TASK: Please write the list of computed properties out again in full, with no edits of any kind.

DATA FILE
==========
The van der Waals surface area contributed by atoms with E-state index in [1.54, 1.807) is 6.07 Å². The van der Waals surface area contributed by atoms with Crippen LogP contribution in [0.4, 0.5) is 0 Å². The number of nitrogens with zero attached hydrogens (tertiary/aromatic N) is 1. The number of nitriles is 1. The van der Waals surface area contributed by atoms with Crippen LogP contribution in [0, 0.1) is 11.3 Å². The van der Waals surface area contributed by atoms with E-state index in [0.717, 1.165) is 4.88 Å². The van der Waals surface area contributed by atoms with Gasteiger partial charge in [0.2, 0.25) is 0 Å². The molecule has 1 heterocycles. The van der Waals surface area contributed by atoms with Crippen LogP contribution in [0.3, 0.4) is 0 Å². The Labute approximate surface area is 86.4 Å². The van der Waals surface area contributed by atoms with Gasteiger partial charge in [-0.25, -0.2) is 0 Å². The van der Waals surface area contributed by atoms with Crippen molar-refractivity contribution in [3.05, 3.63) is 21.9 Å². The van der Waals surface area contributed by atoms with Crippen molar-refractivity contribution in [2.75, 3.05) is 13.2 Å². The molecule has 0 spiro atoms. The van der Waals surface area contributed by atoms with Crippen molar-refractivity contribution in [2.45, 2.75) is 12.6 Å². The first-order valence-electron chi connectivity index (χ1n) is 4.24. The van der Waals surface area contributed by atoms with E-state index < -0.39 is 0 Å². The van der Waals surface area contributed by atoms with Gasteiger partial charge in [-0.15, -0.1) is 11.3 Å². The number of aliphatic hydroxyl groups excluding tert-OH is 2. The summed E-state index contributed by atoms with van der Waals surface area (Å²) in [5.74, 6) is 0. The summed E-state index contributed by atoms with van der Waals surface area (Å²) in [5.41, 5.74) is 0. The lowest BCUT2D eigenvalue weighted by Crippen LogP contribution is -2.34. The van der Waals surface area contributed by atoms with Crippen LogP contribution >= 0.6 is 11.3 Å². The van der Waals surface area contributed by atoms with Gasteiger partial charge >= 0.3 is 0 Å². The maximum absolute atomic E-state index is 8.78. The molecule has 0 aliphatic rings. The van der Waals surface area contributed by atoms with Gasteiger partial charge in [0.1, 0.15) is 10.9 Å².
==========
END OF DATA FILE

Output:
The van der Waals surface area contributed by atoms with E-state index in [1.54, 1.807) is 6.07 Å². The van der Waals surface area contributed by atoms with Crippen LogP contribution in [0.4, 0.5) is 0 Å². The number of nitrogens with zero attached hydrogens (tertiary/aromatic N) is 1. The number of nitriles is 1. The van der Waals surface area contributed by atoms with Crippen LogP contribution in [0, 0.1) is 11.3 Å². The van der Waals surface area contributed by atoms with E-state index in [0.717, 1.165) is 4.88 Å². The van der Waals surface area contributed by atoms with Gasteiger partial charge in [0.2, 0.25) is 0 Å². The molecule has 1 heterocycles. The van der Waals surface area contributed by atoms with Crippen LogP contribution in [0.3, 0.4) is 0 Å². The Labute approximate surface area is 86.4 Å². The van der Waals surface area contributed by atoms with Gasteiger partial charge in [-0.25, -0.2) is 0 Å². The van der Waals surface area contributed by atoms with Crippen molar-refractivity contribution in [3.05, 3.63) is 21.9 Å². The van der Waals surface area contributed by atoms with Crippen molar-refractivity contribution in [2.75, 3.05) is 13.2 Å². The molecule has 0 spiro atoms. The van der Waals surface area contributed by atoms with Crippen molar-refractivity contribution in [2.45, 2.75) is 12.6 Å². The first-order valence-electron chi connectivity index (χ1n) is 4.24. The van der Waals surface area contributed by atoms with E-state index < -0.39 is 0 Å². The van der Waals surface area contributed by atoms with Gasteiger partial charge in [-0.15, -0.1) is 11.3 Å². The number of aliphatic hydroxyl groups excluding tert-OH is 2. The summed E-state index contributed by atoms with van der Waals surface area (Å²) in [5.74, 6) is 0. The summed E-state index contributed by atoms with van der Waals surface area (Å²) in [5.41, 5.74) is 0. The lowest BCUT2D eigenvalue weighted by Crippen LogP contribution is -2.34. The van der Waals surface area contributed by atoms with Crippen LogP contribution >= 0.6 is 11.3 Å². The van der Waals surface area contributed by atoms with Gasteiger partial charge >= 0.3 is 0 Å². The maximum absolute atomic E-state index is 8.78. The molecule has 0 aliphatic rings. The van der Waals surface area contributed by atoms with Gasteiger partial charge in [0.1, 0.15) is 10.9 Å².